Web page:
The softwood lumber industry has asked the federal government for permission to create the kind of buzz for their product that milk producers created with the "Got Milk?" ad campaign.
The U.S. Department of Agriculture is inviting comments through Nov. 30 on an industry-financed, industry-managed program designed to promote the use of softwood lumber. Developed by a Blue Ribbon Committee of 21 major softwood manufacturers from the United States and Canada, the proposal calls for all softwood companies to pay an initial assessment rate of 35 cents per thousand board feet of softwood lumber shipped within or imported into the United States. The committee projects an assessment would raise $12.4 million to almost $19 million per year.
If the idea does go to a vote, a majority of domestic manufacturers–as measured in terms of industry count and volume of output–would have to support the program for it to be launched.
"The purpose of the program would be to strengthen the position of softwood lumber in the marketplace, maintain and expand markets for softwood lumber, and develop new uses for softwood lumber within the United States," USDA's proposed rule said. "A referendum would be held among eligible domestic manufacturers and importers to determine whether they favor implementation of the program prior to it going into effect."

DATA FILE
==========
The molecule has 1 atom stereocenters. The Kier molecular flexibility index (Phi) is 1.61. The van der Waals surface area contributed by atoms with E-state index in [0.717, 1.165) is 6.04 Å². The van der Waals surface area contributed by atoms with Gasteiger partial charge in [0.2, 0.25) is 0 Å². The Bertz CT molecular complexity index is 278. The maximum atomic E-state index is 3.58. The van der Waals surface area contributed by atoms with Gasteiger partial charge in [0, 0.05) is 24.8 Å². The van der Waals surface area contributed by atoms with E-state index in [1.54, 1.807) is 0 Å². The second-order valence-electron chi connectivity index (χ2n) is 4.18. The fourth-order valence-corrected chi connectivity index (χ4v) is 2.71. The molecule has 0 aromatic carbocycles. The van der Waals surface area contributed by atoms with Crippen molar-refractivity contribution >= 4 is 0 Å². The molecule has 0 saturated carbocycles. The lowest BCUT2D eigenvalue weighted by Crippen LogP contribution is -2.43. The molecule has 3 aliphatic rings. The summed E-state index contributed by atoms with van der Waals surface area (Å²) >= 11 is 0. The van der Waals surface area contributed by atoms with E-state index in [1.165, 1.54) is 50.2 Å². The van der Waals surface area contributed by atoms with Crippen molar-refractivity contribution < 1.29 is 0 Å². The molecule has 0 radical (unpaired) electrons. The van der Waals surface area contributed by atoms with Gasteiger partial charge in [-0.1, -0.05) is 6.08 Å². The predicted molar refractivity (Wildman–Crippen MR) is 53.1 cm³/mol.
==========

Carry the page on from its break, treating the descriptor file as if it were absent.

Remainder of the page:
The proposed assessment represents the latest attempt by softwood lumber interests to join together and promote their wood in the face of competition from products such as vinyl siding and fiber cement. Past joint efforts "were sporadic, underfunded, and narrowly targeted," USDA said.